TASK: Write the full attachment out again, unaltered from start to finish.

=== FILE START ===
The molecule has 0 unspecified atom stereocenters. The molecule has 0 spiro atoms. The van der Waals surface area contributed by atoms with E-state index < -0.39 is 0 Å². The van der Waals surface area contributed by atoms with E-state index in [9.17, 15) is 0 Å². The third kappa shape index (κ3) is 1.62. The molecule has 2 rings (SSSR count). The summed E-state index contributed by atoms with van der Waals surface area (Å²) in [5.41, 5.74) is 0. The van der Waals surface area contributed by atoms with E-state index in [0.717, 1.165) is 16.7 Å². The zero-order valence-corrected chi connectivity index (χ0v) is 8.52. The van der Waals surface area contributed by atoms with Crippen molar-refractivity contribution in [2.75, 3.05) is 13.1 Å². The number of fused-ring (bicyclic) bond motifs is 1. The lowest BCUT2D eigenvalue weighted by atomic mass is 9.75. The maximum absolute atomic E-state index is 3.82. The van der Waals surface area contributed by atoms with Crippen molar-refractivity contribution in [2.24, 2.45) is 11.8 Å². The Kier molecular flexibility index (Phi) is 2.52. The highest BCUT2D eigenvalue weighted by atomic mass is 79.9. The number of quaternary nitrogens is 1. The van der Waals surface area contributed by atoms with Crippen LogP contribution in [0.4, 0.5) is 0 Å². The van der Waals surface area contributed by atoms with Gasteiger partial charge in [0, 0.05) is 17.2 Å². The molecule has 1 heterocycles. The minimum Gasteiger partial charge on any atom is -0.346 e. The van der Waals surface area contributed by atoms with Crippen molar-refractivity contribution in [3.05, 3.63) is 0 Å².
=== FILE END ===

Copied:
The molecule has 0 unspecified atom stereocenters. The molecule has 0 spiro atoms. The van der Waals surface area contributed by atoms with E-state index < -0.39 is 0 Å². The van der Waals surface area contributed by atoms with E-state index in [9.17, 15) is 0 Å². The third kappa shape index (κ3) is 1.62. The molecule has 2 rings (SSSR count). The summed E-state index contributed by atoms with van der Waals surface area (Å²) in [5.41, 5.74) is 0. The van der Waals surface area contributed by atoms with E-state index in [0.717, 1.165) is 16.7 Å². The zero-order valence-corrected chi connectivity index (χ0v) is 8.52. The van der Waals surface area contributed by atoms with Crippen molar-refractivity contribution in [2.75, 3.05) is 13.1 Å². The number of fused-ring (bicyclic) bond motifs is 1. The lowest BCUT2D eigenvalue weighted by atomic mass is 9.75. The maximum absolute atomic E-state index is 3.82. The van der Waals surface area contributed by atoms with Crippen molar-refractivity contribution in [2.24, 2.45) is 11.8 Å². The Kier molecular flexibility index (Phi) is 2.52. The highest BCUT2D eigenvalue weighted by atomic mass is 79.9. The number of quaternary nitrogens is 1. The van der Waals surface area contributed by atoms with Crippen LogP contribution in [0.4, 0.5) is 0 Å². The van der Waals surface area contributed by atoms with Gasteiger partial charge in [0, 0.05) is 17.2 Å². The molecule has 1 heterocycles. The minimum Gasteiger partial charge on any atom is -0.346 e. The van der Waals surface area contributed by atoms with Crippen molar-refractivity contribution in [3.05, 3.63) is 0 Å².